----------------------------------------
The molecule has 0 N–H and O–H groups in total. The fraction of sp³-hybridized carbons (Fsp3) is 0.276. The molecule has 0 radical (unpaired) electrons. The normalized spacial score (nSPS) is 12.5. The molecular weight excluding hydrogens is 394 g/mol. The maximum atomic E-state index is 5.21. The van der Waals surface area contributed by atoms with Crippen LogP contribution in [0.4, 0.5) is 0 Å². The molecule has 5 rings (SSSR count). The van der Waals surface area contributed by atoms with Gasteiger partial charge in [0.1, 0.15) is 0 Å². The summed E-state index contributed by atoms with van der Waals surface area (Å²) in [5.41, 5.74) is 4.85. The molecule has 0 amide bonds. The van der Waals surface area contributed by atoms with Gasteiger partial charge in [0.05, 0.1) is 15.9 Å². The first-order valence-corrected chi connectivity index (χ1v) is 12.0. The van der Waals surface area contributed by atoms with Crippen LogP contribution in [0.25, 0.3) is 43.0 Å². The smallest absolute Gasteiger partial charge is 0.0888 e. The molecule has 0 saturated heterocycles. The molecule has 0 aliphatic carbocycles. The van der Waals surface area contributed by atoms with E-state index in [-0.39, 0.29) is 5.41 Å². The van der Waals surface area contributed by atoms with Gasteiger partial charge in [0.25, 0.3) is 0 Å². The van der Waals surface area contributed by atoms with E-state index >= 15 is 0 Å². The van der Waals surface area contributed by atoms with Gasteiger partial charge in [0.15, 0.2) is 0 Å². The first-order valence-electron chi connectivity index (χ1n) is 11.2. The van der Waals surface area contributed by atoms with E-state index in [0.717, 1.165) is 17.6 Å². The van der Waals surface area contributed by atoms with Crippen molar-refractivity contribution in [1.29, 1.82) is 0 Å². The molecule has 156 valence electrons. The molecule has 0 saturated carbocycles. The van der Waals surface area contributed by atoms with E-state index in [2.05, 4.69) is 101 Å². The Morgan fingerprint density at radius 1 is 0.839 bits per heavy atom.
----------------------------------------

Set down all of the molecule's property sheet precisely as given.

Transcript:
The molecule has 0 N–H and O–H groups in total. The fraction of sp³-hybridized carbons (Fsp3) is 0.276. The molecule has 0 radical (unpaired) electrons. The normalized spacial score (nSPS) is 12.5. The molecular weight excluding hydrogens is 394 g/mol. The maximum atomic E-state index is 5.21. The van der Waals surface area contributed by atoms with Crippen LogP contribution in [0.4, 0.5) is 0 Å². The molecule has 5 rings (SSSR count). The van der Waals surface area contributed by atoms with Gasteiger partial charge in [0.1, 0.15) is 0 Å². The summed E-state index contributed by atoms with van der Waals surface area (Å²) in [5.41, 5.74) is 4.85. The molecule has 0 amide bonds. The van der Waals surface area contributed by atoms with Gasteiger partial charge in [0.05, 0.1) is 15.9 Å². The first-order valence-corrected chi connectivity index (χ1v) is 12.0. The van der Waals surface area contributed by atoms with Crippen LogP contribution in [0.25, 0.3) is 43.0 Å². The smallest absolute Gasteiger partial charge is 0.0888 e. The molecule has 0 saturated heterocycles. The molecule has 0 aliphatic carbocycles. The van der Waals surface area contributed by atoms with E-state index in [-0.39, 0.29) is 5.41 Å². The van der Waals surface area contributed by atoms with Gasteiger partial charge in [0.25, 0.3) is 0 Å². The van der Waals surface area contributed by atoms with E-state index >= 15 is 0 Å². The van der Waals surface area contributed by atoms with Gasteiger partial charge in [0.15, 0.2) is 0 Å². The first-order valence-electron chi connectivity index (χ1n) is 11.2. The van der Waals surface area contributed by atoms with E-state index in [0.717, 1.165) is 17.6 Å². The van der Waals surface area contributed by atoms with Crippen molar-refractivity contribution in [1.29, 1.82) is 0 Å². The molecule has 156 valence electrons. The molecule has 0 saturated carbocycles. The van der Waals surface area contributed by atoms with E-state index in [2.05, 4.69) is 101 Å². The Morgan fingerprint density at radius 1 is 0.839 bits per heavy atom.